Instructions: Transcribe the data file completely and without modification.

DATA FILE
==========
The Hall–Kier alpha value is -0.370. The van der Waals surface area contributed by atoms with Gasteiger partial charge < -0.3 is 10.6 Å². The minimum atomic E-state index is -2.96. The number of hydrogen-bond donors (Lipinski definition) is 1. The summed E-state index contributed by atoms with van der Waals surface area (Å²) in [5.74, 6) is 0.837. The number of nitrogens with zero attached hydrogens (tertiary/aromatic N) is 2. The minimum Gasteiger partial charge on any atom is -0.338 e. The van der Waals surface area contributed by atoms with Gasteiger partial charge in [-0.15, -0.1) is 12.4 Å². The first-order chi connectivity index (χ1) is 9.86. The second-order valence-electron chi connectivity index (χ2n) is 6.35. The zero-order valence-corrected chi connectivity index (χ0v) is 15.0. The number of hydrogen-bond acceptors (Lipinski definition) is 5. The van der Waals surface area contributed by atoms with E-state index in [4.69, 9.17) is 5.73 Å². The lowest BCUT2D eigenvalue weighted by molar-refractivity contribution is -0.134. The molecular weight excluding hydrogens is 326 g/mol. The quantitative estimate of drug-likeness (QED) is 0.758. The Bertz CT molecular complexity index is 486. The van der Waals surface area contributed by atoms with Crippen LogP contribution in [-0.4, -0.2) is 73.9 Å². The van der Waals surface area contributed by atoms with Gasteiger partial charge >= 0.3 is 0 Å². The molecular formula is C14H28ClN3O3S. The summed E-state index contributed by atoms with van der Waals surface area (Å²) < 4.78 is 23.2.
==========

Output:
The Hall–Kier alpha value is -0.370. The van der Waals surface area contributed by atoms with Gasteiger partial charge < -0.3 is 10.6 Å². The minimum atomic E-state index is -2.96. The number of hydrogen-bond donors (Lipinski definition) is 1. The summed E-state index contributed by atoms with van der Waals surface area (Å²) in [5.74, 6) is 0.837. The number of nitrogens with zero attached hydrogens (tertiary/aromatic N) is 2. The minimum Gasteiger partial charge on any atom is -0.338 e. The van der Waals surface area contributed by atoms with Gasteiger partial charge in [-0.15, -0.1) is 12.4 Å². The first-order chi connectivity index (χ1) is 9.86. The second-order valence-electron chi connectivity index (χ2n) is 6.35. The zero-order valence-corrected chi connectivity index (χ0v) is 15.0. The number of hydrogen-bond acceptors (Lipinski definition) is 5. The van der Waals surface area contributed by atoms with E-state index in [4.69, 9.17) is 5.73 Å². The lowest BCUT2D eigenvalue weighted by molar-refractivity contribution is -0.134. The molecular weight excluding hydrogens is 326 g/mol. The quantitative estimate of drug-likeness (QED) is 0.758. The Bertz CT molecular complexity index is 486. The van der Waals surface area contributed by atoms with Crippen LogP contribution in [-0.4, -0.2) is 73.9 Å². The van der Waals surface area contributed by atoms with Gasteiger partial charge >= 0.3 is 0 Å². The molecular formula is C14H28ClN3O3S. The summed E-state index contributed by atoms with van der Waals surface area (Å²) < 4.78 is 23.2.